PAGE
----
What advice would you give to an up-and-coming artist?


It is never too late to start, and your only job is to get out of your own way and the art will make itself. It never will be perfect but will always be right if you do the work authentically, following your inner instincts and ignoring all and any ego chatter of what it should or should not be. Keep on keeping on no matter what life’s outer conditions appear to be, stand in the faith of your calling, and just simply follow your bliss.

Who are your favorite artists or artworks that have really inspired you?


Some of my earliest pre-verbal influences were the visuals of fabric, clothes, curtains, and carpets of the 70’s as well as Anishinaabe/Ojibwe and other native local art from my hometown of Minneapolis. I see all of that in my work to this day.

In Western art, on an aesthetic level, I’m most drawn to work from about the 1880s to just before WWII, with all the inescapable influences of that era. I do appreciate the scope and conceptual expansion of global art since then…All told there are too many artists to name. I love anyone who does art from their core being, and you cannot fake the funk on that. I think my favorite art is yet to come, from people we haven’t heard from yet.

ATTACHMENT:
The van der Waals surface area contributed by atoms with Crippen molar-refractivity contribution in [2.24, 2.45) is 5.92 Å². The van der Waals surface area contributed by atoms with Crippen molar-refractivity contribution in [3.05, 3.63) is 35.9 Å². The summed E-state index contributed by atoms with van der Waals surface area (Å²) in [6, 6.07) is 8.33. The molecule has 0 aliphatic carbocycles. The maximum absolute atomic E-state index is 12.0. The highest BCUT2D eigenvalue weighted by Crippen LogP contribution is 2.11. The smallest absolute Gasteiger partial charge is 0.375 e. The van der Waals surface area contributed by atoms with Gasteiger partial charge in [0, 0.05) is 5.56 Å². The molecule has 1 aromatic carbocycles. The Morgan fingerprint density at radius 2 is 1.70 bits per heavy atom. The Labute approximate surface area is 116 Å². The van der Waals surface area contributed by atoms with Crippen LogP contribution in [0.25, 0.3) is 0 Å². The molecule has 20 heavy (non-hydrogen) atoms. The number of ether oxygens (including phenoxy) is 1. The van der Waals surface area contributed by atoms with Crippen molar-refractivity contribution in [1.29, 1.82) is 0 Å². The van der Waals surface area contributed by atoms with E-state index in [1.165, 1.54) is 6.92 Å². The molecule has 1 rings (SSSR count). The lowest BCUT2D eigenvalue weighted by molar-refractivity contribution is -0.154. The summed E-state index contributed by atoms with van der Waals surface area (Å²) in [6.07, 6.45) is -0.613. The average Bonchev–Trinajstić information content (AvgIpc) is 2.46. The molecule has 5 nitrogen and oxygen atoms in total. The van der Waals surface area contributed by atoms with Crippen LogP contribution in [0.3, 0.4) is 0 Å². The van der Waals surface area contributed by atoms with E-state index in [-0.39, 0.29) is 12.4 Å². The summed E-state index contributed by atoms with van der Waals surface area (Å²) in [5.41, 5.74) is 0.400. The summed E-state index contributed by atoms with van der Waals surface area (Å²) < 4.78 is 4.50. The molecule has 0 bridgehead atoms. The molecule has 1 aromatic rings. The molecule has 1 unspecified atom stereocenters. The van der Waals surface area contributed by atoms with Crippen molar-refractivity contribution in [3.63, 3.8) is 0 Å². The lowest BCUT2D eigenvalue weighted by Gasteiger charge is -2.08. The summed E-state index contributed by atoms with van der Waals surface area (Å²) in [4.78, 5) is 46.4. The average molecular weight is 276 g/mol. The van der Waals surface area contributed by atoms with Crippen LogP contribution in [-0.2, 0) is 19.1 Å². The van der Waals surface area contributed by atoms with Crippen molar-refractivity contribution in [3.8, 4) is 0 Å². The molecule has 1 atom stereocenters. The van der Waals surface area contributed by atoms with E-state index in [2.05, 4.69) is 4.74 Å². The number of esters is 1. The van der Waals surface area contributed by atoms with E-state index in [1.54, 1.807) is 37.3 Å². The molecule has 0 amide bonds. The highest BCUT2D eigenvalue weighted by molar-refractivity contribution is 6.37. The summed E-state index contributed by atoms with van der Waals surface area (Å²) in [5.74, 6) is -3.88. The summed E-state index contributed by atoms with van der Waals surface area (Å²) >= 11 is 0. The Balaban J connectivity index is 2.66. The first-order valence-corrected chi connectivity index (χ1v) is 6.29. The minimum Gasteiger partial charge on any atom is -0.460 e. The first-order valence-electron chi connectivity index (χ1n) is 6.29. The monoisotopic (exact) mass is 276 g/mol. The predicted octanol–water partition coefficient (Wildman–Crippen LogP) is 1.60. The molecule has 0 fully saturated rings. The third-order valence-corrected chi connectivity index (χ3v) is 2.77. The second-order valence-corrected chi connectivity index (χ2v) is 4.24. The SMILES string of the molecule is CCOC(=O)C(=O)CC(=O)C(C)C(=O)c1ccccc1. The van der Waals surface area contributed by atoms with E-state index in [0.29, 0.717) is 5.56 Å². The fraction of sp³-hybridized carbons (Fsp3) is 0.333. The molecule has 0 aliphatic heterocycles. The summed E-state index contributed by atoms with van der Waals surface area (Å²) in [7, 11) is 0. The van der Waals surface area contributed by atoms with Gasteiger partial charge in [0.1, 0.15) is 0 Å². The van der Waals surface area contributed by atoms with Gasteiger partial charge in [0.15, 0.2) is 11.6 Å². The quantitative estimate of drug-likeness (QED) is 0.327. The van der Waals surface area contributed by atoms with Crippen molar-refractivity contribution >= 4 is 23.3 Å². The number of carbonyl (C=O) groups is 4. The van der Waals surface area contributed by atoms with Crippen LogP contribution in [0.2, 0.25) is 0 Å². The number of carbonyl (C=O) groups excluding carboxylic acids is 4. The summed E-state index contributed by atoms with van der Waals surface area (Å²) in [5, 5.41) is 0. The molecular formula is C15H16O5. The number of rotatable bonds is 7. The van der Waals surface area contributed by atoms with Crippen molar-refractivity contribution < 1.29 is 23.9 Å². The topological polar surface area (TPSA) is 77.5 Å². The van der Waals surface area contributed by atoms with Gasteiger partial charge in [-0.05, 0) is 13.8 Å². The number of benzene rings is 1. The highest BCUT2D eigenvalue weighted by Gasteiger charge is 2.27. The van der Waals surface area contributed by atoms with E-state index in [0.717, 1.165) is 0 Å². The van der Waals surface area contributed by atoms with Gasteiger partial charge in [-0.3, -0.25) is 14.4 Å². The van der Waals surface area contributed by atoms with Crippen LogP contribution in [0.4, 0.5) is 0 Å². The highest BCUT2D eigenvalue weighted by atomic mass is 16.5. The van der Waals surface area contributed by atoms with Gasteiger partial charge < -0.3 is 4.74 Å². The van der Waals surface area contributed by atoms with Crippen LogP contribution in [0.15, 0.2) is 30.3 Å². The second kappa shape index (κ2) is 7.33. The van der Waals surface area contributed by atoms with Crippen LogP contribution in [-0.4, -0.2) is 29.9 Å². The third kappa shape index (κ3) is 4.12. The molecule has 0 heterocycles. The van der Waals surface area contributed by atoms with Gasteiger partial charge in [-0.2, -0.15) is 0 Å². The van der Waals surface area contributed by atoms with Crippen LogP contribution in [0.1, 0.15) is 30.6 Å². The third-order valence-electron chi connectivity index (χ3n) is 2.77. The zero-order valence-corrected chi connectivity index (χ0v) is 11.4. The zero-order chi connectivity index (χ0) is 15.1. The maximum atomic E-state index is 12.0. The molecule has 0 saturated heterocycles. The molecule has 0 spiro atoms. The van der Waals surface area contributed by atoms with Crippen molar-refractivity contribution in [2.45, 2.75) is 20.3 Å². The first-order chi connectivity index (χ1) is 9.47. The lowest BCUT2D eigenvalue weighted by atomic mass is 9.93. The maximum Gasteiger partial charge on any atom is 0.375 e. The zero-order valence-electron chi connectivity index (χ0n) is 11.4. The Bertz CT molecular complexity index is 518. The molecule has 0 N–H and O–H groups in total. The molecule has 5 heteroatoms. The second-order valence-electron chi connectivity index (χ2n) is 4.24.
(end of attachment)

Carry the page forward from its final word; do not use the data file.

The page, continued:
What is the thing that you have done that you are most proud of?


Raising my now grown daughter as a single mom for a decade with virtually no outside help, mostly via creative means, doing events, and screen printing.

Where is your zen place that you like to visit in New York City?